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Video Transcript: Reading

[opens on students in class]
Student, reading out loud: Dutch and English both.

Teacher: What did we learn in that paragraph? Please paraphrase that last paragraph.

[cut to Henry, a seventh grade student, searching through his reading materials, teacher waiting at the blackboard]

Dr. Mel Levine: Henry, what would you say would be your weakest thing?

Henry: Understanding.

Dr. Levine: Understanding...?

Henry: Reading.

Dr. Levine: And maybe it's understanding language?

Henry: No, understanding like, when I read, I don't pay attention. I don't, like, when I read, I read it but then they ask me to say what it was about, I won't--I won't say it.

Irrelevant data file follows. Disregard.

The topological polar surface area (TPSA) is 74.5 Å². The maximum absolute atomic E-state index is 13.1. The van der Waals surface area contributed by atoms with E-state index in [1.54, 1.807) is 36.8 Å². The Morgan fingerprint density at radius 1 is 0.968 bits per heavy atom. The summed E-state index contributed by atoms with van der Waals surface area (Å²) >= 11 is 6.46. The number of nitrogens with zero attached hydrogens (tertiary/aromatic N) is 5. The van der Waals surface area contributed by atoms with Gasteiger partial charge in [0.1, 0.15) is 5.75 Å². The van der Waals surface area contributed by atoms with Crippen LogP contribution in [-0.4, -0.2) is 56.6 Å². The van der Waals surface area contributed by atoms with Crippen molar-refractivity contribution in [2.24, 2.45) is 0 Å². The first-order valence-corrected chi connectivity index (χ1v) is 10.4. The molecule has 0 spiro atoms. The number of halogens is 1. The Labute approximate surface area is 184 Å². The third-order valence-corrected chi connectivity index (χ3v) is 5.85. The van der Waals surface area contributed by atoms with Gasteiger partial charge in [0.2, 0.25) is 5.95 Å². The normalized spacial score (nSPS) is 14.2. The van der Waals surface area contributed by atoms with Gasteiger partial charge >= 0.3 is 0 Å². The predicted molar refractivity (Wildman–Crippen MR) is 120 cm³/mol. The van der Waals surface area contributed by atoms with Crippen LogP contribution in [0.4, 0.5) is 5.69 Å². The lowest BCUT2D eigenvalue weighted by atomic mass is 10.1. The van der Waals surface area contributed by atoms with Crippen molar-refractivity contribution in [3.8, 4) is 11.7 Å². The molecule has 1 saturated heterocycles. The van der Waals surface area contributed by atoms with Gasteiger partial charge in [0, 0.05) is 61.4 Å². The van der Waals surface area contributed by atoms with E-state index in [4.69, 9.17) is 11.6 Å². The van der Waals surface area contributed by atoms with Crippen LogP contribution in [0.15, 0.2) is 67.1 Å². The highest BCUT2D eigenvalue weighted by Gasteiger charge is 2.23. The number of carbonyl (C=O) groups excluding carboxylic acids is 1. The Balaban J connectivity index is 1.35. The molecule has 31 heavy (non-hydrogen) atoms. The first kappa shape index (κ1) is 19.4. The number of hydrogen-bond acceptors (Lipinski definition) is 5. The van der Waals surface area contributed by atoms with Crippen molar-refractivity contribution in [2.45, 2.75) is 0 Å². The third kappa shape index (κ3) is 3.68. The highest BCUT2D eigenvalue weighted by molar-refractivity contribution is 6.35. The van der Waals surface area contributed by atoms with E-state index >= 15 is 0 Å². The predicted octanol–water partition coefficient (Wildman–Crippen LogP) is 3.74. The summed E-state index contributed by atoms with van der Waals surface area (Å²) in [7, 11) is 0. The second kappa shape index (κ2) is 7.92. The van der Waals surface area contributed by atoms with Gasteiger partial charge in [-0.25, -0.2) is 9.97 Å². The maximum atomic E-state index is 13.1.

Dr. Levine: Why?

Henry: I don't know, 'cause I don't, I forget about it.

Dr. Levine: uh-huh

Henry: I don't understand it.

Dr. Levine: OK. It's hard to remember things you don't understand.

Henry: Yeah.

Dr. Levine: Right.

Dr. Levine: It's not unusual to have a child whom if you interrupt her after every couple of sentences and ask her a question about what she's reading she gets it right. And then if you ask her after a page to summarize what she just read, she can't remember any of it. And you can see some pretty significant disparities between understanding and remembering during reading.


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